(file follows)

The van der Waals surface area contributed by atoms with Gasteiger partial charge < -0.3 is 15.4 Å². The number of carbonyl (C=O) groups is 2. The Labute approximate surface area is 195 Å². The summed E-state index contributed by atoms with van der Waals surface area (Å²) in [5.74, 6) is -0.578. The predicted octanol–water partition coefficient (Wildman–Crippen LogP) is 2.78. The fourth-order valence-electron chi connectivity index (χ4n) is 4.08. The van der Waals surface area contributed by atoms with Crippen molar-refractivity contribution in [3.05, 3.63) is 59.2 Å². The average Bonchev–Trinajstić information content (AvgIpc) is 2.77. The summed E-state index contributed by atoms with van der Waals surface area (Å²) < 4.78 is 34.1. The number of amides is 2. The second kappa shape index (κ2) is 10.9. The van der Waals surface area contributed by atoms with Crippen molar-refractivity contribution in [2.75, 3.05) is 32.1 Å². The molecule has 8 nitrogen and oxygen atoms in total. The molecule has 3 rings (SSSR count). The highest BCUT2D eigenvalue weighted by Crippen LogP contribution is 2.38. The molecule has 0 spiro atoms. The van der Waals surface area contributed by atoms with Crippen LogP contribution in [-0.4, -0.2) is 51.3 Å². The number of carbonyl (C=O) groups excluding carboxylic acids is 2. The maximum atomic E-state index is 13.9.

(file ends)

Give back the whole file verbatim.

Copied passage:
The van der Waals surface area contributed by atoms with Gasteiger partial charge < -0.3 is 15.4 Å². The number of carbonyl (C=O) groups is 2. The Labute approximate surface area is 195 Å². The summed E-state index contributed by atoms with van der Waals surface area (Å²) in [5.74, 6) is -0.578. The predicted octanol–water partition coefficient (Wildman–Crippen LogP) is 2.78. The fourth-order valence-electron chi connectivity index (χ4n) is 4.08. The van der Waals surface area contributed by atoms with Crippen molar-refractivity contribution in [3.05, 3.63) is 59.2 Å². The average Bonchev–Trinajstić information content (AvgIpc) is 2.77. The summed E-state index contributed by atoms with van der Waals surface area (Å²) < 4.78 is 34.1. The number of amides is 2. The second kappa shape index (κ2) is 10.9. The van der Waals surface area contributed by atoms with Crippen molar-refractivity contribution in [2.75, 3.05) is 32.1 Å². The molecule has 8 nitrogen and oxygen atoms in total. The molecule has 3 rings (SSSR count). The highest BCUT2D eigenvalue weighted by Crippen LogP contribution is 2.38. The molecule has 0 spiro atoms. The van der Waals surface area contributed by atoms with Crippen LogP contribution in [-0.4, -0.2) is 51.3 Å². The number of carbonyl (C=O) groups excluding carboxylic acids is 2. The maximum atomic E-state index is 13.9.